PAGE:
Real-time replication

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Real-time replication

John Reuning-2
Apologies if this has been covered.  I searched the archives and didn't
see a thread on this topic.

Has anyone experimented with a near real-time replication scheme similar
to RDBMS replication?  There's large efficiency in using rsync to copy
the lucene index files to slaves, but what if you want index changes to
propagate in a few seconds instead of a few minutes?

Is it feasible to make a solr manager take update requests and send them
to slaves as it receives them?  (I guess maybe they're not really slaves
in this case.)  The manager might issue commits every 10-30 seconds to
reduce the write load.  Write overhead still exists on all read servers,
but at least the read requests are spread across the pool.

Thanks,

-John R.
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Re: Real-time replication

Matthew Runo
The only problem that I see possibly happening is that you may end up  
committing more often than SOLR can open/prewarm new searchers. This  
happens in the peak of the day on our servers - leaving us with 5-10  
searchers just hanging out waiting for prewarm to be up - only be  
closed as soon as they're registered because there's already another  
searcher waiting behind it.

That said, I need to tune my cache. A lot.

+--------------------------------------------------------+
  | Matthew Runo
  | Zappos Development
  | [hidden email]
  | 702-943-7833
+--------------------------------------------------------+


On Oct 4, 2007, at 9:07 AM, John Reuning wrote:

> Apologies if this has been covered.  I searched the archives and  
> didn't see a thread on this topic.
>
> Has anyone experimented with a near real-time replication scheme  
> similar to RDBMS replication?  There's large efficiency in using  
> rsync to copy the lucene index files to slaves, but what if you  
> want index changes to propagate in a few seconds instead of a few  
> minutes?
>
> Is it feasible to make a solr manager take update requests and send  
> them to slaves as it receives them?  (I guess maybe they're not  
> really slaves in this case.)  The manager might issue commits every  
> 10-30 seconds to reduce the write load.  Write overhead still  
> exists on all read servers, but at least the read requests are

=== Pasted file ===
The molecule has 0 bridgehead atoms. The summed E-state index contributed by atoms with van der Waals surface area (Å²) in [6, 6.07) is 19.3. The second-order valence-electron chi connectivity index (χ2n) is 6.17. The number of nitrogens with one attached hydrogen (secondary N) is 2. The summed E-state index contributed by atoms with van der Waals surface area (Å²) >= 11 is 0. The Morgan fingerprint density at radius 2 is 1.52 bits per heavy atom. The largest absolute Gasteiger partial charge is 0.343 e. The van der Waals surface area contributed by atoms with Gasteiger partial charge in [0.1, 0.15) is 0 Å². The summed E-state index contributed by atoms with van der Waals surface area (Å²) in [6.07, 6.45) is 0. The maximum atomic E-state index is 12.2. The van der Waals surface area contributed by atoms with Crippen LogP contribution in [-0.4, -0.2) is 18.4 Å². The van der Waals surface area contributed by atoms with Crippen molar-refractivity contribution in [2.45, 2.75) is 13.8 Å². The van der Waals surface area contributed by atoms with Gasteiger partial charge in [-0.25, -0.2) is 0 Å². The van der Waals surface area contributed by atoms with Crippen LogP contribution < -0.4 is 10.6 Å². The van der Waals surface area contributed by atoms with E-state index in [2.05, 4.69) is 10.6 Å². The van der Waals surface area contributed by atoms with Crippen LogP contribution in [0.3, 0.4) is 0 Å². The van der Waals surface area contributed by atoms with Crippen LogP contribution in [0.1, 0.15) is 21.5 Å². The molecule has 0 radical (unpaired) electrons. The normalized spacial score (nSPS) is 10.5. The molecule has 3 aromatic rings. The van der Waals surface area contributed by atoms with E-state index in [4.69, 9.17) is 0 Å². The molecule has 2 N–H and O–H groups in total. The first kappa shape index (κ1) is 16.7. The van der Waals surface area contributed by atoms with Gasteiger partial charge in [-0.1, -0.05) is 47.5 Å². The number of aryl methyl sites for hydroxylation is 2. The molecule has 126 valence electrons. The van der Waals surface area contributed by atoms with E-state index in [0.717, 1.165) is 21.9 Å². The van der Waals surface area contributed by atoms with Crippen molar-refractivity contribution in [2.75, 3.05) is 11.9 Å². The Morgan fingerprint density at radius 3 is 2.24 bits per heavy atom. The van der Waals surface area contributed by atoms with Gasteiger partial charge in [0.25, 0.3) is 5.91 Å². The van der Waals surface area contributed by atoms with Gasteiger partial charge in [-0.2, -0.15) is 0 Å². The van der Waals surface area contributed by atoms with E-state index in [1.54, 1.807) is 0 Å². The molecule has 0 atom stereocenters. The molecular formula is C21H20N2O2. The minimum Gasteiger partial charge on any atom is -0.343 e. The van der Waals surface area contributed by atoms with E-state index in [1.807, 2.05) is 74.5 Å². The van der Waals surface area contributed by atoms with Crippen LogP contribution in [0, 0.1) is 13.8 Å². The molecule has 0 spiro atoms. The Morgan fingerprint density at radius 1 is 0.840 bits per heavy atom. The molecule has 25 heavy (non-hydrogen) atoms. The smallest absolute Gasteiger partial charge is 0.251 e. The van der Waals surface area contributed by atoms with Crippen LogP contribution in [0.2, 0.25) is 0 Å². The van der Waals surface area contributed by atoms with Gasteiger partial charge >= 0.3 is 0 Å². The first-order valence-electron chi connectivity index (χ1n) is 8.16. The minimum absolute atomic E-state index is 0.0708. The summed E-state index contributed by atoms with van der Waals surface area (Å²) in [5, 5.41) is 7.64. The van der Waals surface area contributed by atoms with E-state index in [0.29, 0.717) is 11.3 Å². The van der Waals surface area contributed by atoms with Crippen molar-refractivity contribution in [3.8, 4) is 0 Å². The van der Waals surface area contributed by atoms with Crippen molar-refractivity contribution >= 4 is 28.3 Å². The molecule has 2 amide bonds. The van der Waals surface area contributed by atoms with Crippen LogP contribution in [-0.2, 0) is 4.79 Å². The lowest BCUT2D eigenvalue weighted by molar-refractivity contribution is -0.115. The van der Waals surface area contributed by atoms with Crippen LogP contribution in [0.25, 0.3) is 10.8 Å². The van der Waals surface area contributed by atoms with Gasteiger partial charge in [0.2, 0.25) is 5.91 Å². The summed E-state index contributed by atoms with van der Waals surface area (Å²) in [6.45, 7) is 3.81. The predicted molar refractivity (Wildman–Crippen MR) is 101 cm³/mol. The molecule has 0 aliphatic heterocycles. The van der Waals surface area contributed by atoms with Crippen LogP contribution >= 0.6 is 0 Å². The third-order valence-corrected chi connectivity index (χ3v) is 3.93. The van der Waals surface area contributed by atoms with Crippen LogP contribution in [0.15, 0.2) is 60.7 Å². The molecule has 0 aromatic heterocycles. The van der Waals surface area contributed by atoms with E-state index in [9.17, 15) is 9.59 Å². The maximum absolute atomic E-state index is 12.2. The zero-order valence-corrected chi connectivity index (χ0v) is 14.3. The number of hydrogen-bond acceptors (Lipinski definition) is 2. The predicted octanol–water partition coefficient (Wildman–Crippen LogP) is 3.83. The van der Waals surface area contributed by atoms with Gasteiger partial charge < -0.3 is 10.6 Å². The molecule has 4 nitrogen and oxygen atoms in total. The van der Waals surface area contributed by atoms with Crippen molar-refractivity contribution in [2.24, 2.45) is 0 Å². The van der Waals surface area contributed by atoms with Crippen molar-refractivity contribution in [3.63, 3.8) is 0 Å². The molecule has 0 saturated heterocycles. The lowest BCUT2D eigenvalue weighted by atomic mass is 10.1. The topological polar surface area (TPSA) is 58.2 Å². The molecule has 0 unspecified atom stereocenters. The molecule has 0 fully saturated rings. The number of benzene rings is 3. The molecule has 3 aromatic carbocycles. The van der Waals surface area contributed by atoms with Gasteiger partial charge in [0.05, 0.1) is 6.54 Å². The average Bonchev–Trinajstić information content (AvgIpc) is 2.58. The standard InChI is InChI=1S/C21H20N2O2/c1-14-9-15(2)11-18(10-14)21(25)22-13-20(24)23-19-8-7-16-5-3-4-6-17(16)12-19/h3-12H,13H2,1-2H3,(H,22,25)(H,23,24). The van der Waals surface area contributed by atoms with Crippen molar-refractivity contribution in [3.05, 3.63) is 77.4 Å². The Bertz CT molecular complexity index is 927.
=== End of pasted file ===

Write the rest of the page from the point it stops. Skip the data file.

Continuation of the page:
> spread across the pool.
>
> Thanks,
>
> -John R.
>

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Re: Real-time replication

Walter Underwood, Netflix
We don't use Solr replication. Each server is independent and
does its own indexing. This has several advantages:

* all installations are identical
* no single point of failure
* no inter-server version or config dependencies
* we can run a different version or config on one server for testing

The drawbacks are:

* 4X the DB accesses to get content
* each server has a CPU spike during indexing (we stagger that)

When we finally move to Solr 1.2 (or 1.3 if we wait long enough),
we can install it on one server and watch the performance. No need
to worry about different versions of Lucene.

Matthew: If your Searchers are only open for a short while, don't pre-warm.
Pre-warming is an optimization, not a necessity.

wunder


On 10/4/07 9:32 AM, "Matthew Runo" <[hidden email]> wrote:

> The only problem that I see possibly happening is that you may end up
> committing more often than SOLR can open/prewarm new searchers. This
> happens in the peak of the day on our servers - leaving us with 5-10
> searchers just hanging out waiting for prewarm to be up - only be
> closed as soon as they're registered because there's already another
> searcher waiting behind it.
>
> That said, I need to tune my cache. A lot.
>
> +--------------------------------------------------------+
>   | Matthew Runo
>   | Zappos Development
>   | [hidden email]
>   | 702-943-7833
> +--------------------------------------------------------+
>
>
> On Oct 4, 2007, at 9:07 AM, John Reuning wrote:
>
>> Apologies if this has been covered.  I searched the archives and
>> didn't see a thread on this topic.
>>
>> Has anyone experimented with a near real-time replication scheme
>> similar to RDBMS replication?  There's large efficiency in using
>> rsync to copy the lucene index files to slaves, but what if you
>> want index changes to propagate in a few seconds instead of a few
>> minutes?
>>
>> Is it feasible to make a solr manager take update requests and send
>> them to slaves as it receives them?  (I guess maybe they're not
>> really slaves in this case.)  The manager might issue commits every
>> 10-30 seconds to reduce the write load.  Write overhead still
>> exists on all read servers, but at least the read requests are
>> spread across the pool.
>>
>> Thanks,
>>
>> -John R.
>>
>